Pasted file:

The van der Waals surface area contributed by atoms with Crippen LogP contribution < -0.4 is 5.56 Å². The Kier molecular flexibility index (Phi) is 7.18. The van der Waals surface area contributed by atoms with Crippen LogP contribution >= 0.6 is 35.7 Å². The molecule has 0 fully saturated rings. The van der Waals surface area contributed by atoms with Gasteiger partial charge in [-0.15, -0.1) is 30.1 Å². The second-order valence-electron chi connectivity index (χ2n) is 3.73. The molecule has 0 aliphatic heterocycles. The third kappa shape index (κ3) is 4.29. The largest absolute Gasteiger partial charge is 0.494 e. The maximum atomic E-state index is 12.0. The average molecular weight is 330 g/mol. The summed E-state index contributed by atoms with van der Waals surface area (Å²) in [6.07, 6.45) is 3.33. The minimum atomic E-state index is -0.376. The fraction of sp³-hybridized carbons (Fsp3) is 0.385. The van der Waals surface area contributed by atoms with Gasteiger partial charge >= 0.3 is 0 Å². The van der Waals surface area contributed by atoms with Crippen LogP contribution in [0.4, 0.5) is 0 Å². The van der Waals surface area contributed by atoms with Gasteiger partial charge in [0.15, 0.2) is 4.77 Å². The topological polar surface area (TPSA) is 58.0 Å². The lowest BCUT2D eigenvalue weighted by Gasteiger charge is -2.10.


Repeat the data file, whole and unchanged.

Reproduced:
The van der Waals surface area contributed by atoms with Crippen LogP contribution < -0.4 is 5.56 Å². The Kier molecular flexibility index (Phi) is 7.18. The van der Waals surface area contributed by atoms with Crippen LogP contribution >= 0.6 is 35.7 Å². The molecule has 0 fully saturated rings. The van der Waals surface area contributed by atoms with Gasteiger partial charge in [-0.15, -0.1) is 30.1 Å². The second-order valence-electron chi connectivity index (χ2n) is 3.73. The molecule has 0 aliphatic heterocycles. The third kappa shape index (κ3) is 4.29. The largest absolute Gasteiger partial charge is 0.494 e. The maximum atomic E-state index is 12.0. The average molecular weight is 330 g/mol. The summed E-state index contributed by atoms with van der Waals surface area (Å²) in [6.07, 6.45) is 3.33. The minimum atomic E-state index is -0.376. The fraction of sp³-hybridized carbons (Fsp3) is 0.385. The van der Waals surface area contributed by atoms with Gasteiger partial charge >= 0.3 is 0 Å². The van der Waals surface area contributed by atoms with Crippen LogP contribution in [0.4, 0.5) is 0 Å². The van der Waals surface area contributed by atoms with Gasteiger partial charge in [0.15, 0.2) is 4.77 Å². The topological polar surface area (TPSA) is 58.0 Å². The lowest BCUT2D eigenvalue weighted by Gasteiger charge is -2.10.